Formative Assessment: Create a Conversation
You want to clarify whether your students understand the concept, but are tired of old and overused teaching strategies.
Writing out a paragraph explaining your understanding is a classic strategy for any teacher. Please write a paragraph about what you have learnt today. Students are asked to do this all the time. What students really hear is: please complete the same activity we did yesterday. Now, there is absolutely a place for this type of strategy, but it does not need to be your own one.
One way is for students to create an elevator pitch. Essentially, students explain in 30 seconds the concept to another student in the classroom. The purpose is for students to quickly vocalise their understanding. This is effective and allows students to ‘talk aloud’ what they have learnt.
An elevator pitch targets students who are confident and have strong interpersonal skills. However, you will also have massively creative students in your class who may not have the spark for communication, but will have a spark for creative writing and getting their ideas down on paper.
An alternative approach to the elevator pitch is to have students write a script.
A script allows students to not just think about what they are saying, but how the words are being said. Students consider the personality of each participant and this is shown deliberately through their writing.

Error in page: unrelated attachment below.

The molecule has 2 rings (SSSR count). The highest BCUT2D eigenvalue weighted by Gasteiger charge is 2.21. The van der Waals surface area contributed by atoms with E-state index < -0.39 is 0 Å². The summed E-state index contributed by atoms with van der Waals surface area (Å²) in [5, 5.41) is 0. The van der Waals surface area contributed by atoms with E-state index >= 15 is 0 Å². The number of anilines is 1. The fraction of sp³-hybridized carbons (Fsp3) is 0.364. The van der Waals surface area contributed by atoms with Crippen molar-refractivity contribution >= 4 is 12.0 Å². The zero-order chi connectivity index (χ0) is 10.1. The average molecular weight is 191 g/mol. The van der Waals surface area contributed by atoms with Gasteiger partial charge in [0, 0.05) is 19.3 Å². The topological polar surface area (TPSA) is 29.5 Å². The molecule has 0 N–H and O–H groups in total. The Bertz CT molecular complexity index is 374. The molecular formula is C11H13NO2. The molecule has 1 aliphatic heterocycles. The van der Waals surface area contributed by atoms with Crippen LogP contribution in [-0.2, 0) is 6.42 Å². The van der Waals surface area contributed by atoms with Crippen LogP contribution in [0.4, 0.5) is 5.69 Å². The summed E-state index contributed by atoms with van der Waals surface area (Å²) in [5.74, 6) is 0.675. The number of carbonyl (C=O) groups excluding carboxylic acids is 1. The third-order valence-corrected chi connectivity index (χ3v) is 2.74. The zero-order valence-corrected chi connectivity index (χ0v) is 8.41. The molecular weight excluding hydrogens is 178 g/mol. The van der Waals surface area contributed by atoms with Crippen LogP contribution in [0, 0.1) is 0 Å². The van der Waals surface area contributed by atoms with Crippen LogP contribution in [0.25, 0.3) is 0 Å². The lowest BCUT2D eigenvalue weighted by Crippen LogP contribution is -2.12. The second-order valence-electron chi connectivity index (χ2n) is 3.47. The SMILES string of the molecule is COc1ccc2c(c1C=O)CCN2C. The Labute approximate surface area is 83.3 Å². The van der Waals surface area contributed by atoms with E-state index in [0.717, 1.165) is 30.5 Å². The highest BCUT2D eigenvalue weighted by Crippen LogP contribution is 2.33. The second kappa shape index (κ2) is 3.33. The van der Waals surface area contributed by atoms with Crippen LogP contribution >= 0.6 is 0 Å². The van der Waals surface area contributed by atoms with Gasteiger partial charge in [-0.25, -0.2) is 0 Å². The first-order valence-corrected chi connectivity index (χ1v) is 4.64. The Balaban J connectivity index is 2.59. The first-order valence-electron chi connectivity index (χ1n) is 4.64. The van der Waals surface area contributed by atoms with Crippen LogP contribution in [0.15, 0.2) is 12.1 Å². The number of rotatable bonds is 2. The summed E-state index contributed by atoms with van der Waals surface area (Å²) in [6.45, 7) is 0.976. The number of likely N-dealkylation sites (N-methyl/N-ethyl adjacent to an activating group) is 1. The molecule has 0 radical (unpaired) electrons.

Here are the instructions that you provide students:
Create a conversation between two characters about the learning from today’s lesson. Provide them with names and personalities; for this example, let’s go with Christopher and Jai. Christopher understand the learning, but Jai is finding it difficult to understand. The ‘conversation’ must outline Christopher explaining the learning to Jai. Here is the example:
Christopher: Hey Jai. How are you?
Jai: Not great. I can’t understand how to write a paragraph.
Christopher: Actually, that is kind of tricky. Let me explain it to you…
The purpose of this task is for students to consider how they would explain their thinking to another person. There is a significant difference between knowing a topic and knowing how to explain it to someone else. The latter, is the focus for this task. Students need to think carefully about teaching the topic to another person. They must consider the nuances of conversations and whether their explanation would realistically make sense to the other participant. Of course, students still have the opportunity to perform their script if they wish. Now your simple exit ticket is dynamic and has a little more colour than a repetitive task like writing a paragraph.
Have a go! Your students will be pleasantly surprised by trying something different in the classroom.